He needs to write another play. And a graphic novel. And a collection of satiric vignettes. And I'm going to unabashedly pester him to illustrate one of my future posts.  And when I can compensate him appropriately, I will eventually commission him to avatar-up the rest of my family.

Check out his illustrations and animations. He's pretty awesome.

Tuesday, March 11, 2014

Experiment #15: Snowbet - How we enjoyed this crazy winter

While I probably should be, I am not the least bit annoyed that the relevance of this blog post will be nearing nil in the next two days. But, as we are slated to get another inch of sloppy snow tonight, I thought this would be an appropriate post. Hopefully for the last time this season!

As Nora stepped into the 31 degree sunny warmth today, puffs of breath just barely visible as she exhaled, she exclaimed, "Ahhh...I love summer."

Yes. I remember the first "warm" days in college. There would be pasty white legs sporting shorts and lounging on blankets amongst the shrinking snow piles. Today, Madeline ran to pick up Nora from school wearing her sundress with some grudgingly clad leggings underneath. It was 42 degrees. I'm still baffled daily by the ridiculous similarities between college kids and actual kids.

Growing up in South Dakota, my winter (and large chunks of fall and spring) activities were built around cracked, dry hands, below zero temps, constant biting winds, traveling with winter survival kits in the car and shrinking snow piles into May. I even remember it snowing one year during homecoming in September, the swirling snowflakes gently landing on my nearly frozen fingers, which were sluggishly attempting to squeak the fight song out of my flute.

A couple years ago, Nick and I decided to make a concerted effort to not complain about the weather. We are trying to cultivate an overall attitude of gratitude for what we have rather than fixating on the imperfections in life. So we figured the best way to start is with the can't control it anyway. In most of the places we have lived, the weather is only ideal for a month or two a year, so we can either spend 10 months lamenting the imperfect weather or find ways to enjoy it. I even made a resolution to spend time outside every single day, which, I'm proud to say, up until this winter, I have mostly kept.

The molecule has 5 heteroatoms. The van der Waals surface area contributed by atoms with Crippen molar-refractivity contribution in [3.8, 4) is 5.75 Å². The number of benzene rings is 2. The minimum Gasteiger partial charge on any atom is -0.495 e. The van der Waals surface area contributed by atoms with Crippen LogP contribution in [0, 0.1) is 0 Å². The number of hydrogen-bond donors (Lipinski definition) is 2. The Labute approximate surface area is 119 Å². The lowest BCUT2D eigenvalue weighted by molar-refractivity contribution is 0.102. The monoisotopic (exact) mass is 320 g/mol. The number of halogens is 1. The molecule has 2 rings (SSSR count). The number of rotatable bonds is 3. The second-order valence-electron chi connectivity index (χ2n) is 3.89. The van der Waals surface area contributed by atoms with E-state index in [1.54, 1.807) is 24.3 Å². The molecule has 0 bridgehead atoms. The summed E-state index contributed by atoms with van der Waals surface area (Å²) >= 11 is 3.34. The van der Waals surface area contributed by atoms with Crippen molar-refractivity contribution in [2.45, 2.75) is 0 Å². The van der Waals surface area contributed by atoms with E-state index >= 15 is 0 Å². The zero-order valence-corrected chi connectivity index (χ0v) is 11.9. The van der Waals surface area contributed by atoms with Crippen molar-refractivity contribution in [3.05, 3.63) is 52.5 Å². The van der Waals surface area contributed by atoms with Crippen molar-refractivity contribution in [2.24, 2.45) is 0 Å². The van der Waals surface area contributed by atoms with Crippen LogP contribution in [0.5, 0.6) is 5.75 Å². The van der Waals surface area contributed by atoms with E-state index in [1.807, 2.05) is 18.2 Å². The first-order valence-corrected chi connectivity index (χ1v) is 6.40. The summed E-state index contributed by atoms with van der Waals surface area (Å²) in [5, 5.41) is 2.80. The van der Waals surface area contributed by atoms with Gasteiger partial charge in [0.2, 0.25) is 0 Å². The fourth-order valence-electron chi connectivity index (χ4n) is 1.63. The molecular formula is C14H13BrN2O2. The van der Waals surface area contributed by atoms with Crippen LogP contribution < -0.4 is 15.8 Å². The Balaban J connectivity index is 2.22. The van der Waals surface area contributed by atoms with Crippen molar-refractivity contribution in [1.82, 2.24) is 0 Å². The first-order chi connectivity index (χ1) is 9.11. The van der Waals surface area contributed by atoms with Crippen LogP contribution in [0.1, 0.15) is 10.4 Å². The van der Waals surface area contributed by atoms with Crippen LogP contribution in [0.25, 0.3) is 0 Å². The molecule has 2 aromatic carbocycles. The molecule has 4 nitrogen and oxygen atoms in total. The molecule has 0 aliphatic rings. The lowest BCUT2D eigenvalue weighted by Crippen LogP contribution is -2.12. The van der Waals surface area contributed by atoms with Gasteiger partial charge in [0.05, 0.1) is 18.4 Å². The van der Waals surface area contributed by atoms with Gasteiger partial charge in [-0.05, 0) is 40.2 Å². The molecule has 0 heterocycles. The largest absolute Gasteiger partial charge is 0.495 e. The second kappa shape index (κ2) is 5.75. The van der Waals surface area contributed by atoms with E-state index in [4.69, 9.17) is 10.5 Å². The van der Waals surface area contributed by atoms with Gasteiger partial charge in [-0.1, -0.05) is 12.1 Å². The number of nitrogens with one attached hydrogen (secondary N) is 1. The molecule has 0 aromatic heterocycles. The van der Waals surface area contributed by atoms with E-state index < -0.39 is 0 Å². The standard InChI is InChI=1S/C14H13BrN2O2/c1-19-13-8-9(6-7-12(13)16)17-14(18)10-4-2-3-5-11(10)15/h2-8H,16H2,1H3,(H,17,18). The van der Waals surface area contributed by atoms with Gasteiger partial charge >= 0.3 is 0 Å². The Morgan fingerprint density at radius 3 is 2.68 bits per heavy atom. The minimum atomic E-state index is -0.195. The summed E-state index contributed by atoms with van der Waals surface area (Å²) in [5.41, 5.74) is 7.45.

Friday, February 28, 2014

I Can't Do It Myself Experiment #1: Family Cleaning Night and Indoor Slip and Slide!

Cookie Dough Eating after Family Cleaning Night

I have noticed a trend in my blogging. Have you?

It's here. And here. And here. Oh, and here, here, and here.

I say I am going to write consistently. And then...silence.

This has been a lifelong trend. Excitedly, enthusiastically overcommitting. I get involved in too many things all at the same time, then fail colossally. Recently, in my quest to be more intentional, I have started to examine this trend so that I can intentionally target the problem.

Part of the problem is just me. I have ADHD. Yes, surprising, I know. Passionately jumping into projects without a single thought of how they will be completed is a classic symptom.

But over the years I have become aware of this tendency and have gotten much better at stopping, thinking, then committing. I don't think that committing to writing two or even four blog posts a month is unrealistic for me. So I can't blame it all on the ADHD. I think an even larger part of it is this tiny little bit of controlling, obsessive-compulsive personality streak that, thanks to the strong-willed stubbornness I got from my dad, manifests as a resistance to asking for and accepting help.

Interestingly, I wasn't diagnosed with ADHD until after my freshman year of college, much, much later than most. The psychiatrist said that I was able to be successful for so long where other ADHDers were not was partly due to my extremely organized, routine-oriented, engaged and concerned mother and the beensy bit of her personality I inherited. Thank you, thank you, thank you, Mom. Without you, I would still be writing my college application essays.

While I hate schedules, forget to fill Madeline's milk seconds after saying I will, can change my plans with zero notice, read 8 books at the same time, and never follow recipes (or directions) exactly, this little bit of OCD allows me to mostly function like a responsible adult. With the expenditure of lots of mental energy (and a smartphone that bleeps at me), I can maintain appointments, give my kids their medicine, keep appropriate amounts of food in the house and remember to pay bills. However, these OCD tendencies also manifest in really weird ways that are getting weirder the older I get:

Wednesday, February 26, 2014

Experiment #14: Dry Hand Help, i.e. I really can't do it myself

Sad. So so very sad.

I started typing my blog address into the browser and my computer didn't even recognize my own blog domain. 

Maybe pathetic is a better word.

After nearly two years of treading water, I feel like I finally reached the part of the pool where I can just barely touch the bottom with the tips of my toes. A bit of a respite. Not much, but enough. While I am very glad we chose the spacing of our children the way we did, lately, there have been many days where I have screamed, "Three kids in four years?! What were we thinking?!"